Captain Fatty and his wife circumnavigated the globe twice in their 38 foot sloop Wild Card, which is still moored in Coral Harbor. Cap Fatty recently moved-up to a bigger boat and is now in the South Pacific in the midst of another circumnavigation. He still refers to those who live on land as “dirt dwellers.”

It was in Coral Bay, that Cap Fatty wrote the first of several books. His global sailing adventures can be followed in his articles in several sailing magazines including his regular column in All at Sea.

The Coral Bay live-aboard tradition continues. Hailing from Boston, Paul Tsakeres has lived aboard his sailboat, secured to a legal mooring, for eight years. He owns Island Cork, located in Mongoose Junction on the island’s West End in Cruz Bay. The only store on St. John focusing exclusively on wine, Paul is gaining a measure of fame for his hand-selected international fruits of the vine.

Another Coral Harbor live aboard entrepreneur, Stephen Hendren, is owner/founder of Sunny Rock Building & Design. Among other distinctions, he’s a winner of the “Best Builder in the Virgin Islands” award.

And, then there are the four charter businesses operated out of Coral Harbor by licensed captains. The newest is “Pirate Girl,” run by live-aboard sailor Roberta Marquis who arrived in the Harbor a few years ago. Though she lives on her sailboat, she charters a very fast 21-foot motor boat.

I’ve had the pleasure of meeting all these seamen and women (except elusive celebrity Mr. Buffet) when my family purchased a Down East 32 cutter-rigged sailboat (Sonseeahray, meaning Morning Star in the Cherokee language) and a mooring in Coral Harbor. Although, we don’t live aboard, we’ve been privileged to witness the unique way of life of those who do.

Like many, I own a dinghy powered by human-pulled oars and go to and from the old Danish stone pier, which was recently improved with a floating dock extension and solar powered lights courtesy of the Coral Bay Yacht Club. The dock and the view from it have changed little from the scene immortalized by a 1900 photograph of a West Indian school teacher and children dressed in Sunday best awaiting the arrival of the Danish Crown Prince.

A few yards off the pier, from my dinghy I’ve seen dolphins playing, a variety of fish and rays, endangered sea turtles coming up for air after dining on bottom growing sea grass and many other natural wonders one doesn’t often see unless traveling at the speed of oars and sails. Last winter a humpback whale followed a sailboat into Coral Bay.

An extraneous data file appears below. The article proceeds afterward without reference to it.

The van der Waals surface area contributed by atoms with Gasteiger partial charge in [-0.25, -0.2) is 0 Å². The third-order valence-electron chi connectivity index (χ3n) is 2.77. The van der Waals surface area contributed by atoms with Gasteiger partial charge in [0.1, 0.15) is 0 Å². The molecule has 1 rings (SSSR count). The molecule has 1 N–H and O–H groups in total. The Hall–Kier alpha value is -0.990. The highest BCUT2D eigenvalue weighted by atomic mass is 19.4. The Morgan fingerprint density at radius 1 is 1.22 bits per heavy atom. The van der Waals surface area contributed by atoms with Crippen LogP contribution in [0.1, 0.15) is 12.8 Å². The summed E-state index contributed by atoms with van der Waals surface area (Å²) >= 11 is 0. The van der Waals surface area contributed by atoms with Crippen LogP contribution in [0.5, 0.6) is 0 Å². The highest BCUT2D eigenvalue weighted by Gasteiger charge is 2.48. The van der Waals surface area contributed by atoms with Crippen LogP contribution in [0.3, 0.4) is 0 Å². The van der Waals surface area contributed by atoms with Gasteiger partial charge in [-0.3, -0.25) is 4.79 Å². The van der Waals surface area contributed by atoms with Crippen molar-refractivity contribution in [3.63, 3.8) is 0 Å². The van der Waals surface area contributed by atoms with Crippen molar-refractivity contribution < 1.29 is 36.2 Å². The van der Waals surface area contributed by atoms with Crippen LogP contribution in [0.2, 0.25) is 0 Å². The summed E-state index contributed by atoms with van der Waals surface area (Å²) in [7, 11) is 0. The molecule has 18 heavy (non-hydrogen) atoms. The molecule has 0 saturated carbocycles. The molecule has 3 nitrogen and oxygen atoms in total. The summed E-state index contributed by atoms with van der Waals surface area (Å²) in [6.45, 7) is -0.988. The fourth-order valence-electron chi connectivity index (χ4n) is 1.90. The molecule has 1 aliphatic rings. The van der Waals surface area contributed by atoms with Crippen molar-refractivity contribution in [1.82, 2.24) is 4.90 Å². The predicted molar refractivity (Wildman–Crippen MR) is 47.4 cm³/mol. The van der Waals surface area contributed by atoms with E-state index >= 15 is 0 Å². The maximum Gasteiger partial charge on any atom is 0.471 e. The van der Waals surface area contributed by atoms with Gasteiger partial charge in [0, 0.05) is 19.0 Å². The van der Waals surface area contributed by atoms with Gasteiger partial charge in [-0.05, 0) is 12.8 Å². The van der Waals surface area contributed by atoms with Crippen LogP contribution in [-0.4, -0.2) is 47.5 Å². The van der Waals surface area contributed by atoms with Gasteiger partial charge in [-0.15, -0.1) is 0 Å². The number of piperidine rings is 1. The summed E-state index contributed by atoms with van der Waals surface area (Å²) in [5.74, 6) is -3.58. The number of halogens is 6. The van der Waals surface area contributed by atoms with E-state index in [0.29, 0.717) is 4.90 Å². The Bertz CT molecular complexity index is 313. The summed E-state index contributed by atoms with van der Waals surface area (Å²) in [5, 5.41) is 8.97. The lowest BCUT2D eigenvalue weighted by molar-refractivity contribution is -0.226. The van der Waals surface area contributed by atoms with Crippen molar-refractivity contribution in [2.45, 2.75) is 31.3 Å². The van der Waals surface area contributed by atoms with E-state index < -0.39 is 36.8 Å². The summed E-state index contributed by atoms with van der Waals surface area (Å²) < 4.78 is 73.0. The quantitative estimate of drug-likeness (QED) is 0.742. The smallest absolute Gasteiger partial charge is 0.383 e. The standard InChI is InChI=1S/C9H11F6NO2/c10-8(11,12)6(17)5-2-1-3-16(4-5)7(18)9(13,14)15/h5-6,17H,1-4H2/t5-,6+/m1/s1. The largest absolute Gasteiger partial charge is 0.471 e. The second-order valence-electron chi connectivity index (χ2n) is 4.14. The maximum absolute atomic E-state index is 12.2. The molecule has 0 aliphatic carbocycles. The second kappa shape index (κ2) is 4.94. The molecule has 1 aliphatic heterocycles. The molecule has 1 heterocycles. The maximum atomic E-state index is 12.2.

Rowing out to our mooring, I pass Angel’s Rest, a yellow houseboat that looks nothing so much as a West Indian cottage placed on pontoons. Owned, operated and constructed in Coral Harbor by licensed captain Peter Hoschl, the 40-foot boat is more self-sufficient than many terrestrial homes. Water is provided by rain guttered off its tin roof into an on-board cistern and, like most modern sailboats, power is supplemented by solar panels. Angels Rest is both a charter boat for small groups of tourists and a licensed bar.

Like most Coral Harbor seamen, Captain Hoschl is most often seen going back and forth from the Danish pier with supplies and charter customers. His Angels Rest has also been viewed by millions in a television advertisement for St. John Brewers, a maker of fine Caribbean beer headquartered in Mongoose Junction, Cruz Bay.

When the sun goes down below the ridges of the still mostly virgin, forested Bordeaux mountain overlooking the Harbor and Moravian Mission – still the largest building on Coral Bay – boaters are treated to the spectacle of an avian feast of plenty. Circling and plunging pelicans, watchful egrets and herons standing in shallows between mangrove roots and pterodactyl-looking frigate birds sailing a few hundred feet above the water all feed on several species of fish. The curious flopping splashes of pelicans dive-bombing prey and the sudden stabbing of otherwise statuesque egrets and herons provide delightful sound effects for those rowing back to the stone pier for the evening.

Once tied up, most follow the path past the huts of Coral Bay Marine chandlery, nestled under Sea Grape trees, and through the bushes to the iconic Skinny Legs bar and grill – the official home of the Coral Bay Yacht Club and primary establishment serving the social needs of Coral Harbor’s boaters.

Over the years, schemers and dreamers have tried to improve upon the natural balance that is Coral Harbor. Currently, one plan calls for construction of an ultra-luxury gated community with stores and a mega-yacht marina accommodating motor yachts up to 240 feet. The development would allegedly uproot the ancient banyan tree fish market, displace Coral Harbor’s moored sailing fleet and pose a “significant threat to National Park Service protected lands and waters,” to quote a warning issued by Friends of the Virgin Islands National Park.

Fortunately, the planned mega-yacht terminal and associated land development are likely to sink under the weight of predicted environmental destruction and opposition by Coral Bay’s year-round community. Indeed, the campaign to “Save Coral Bay” has gained support from the national ocean conservation group Mission Blue, the Virgin Islands Conservation Society, Friends of the Virgin Islands National Park and many members of the Coral Bay Community Council. Many are united to ensure the Coral Harbor paradise is not lost.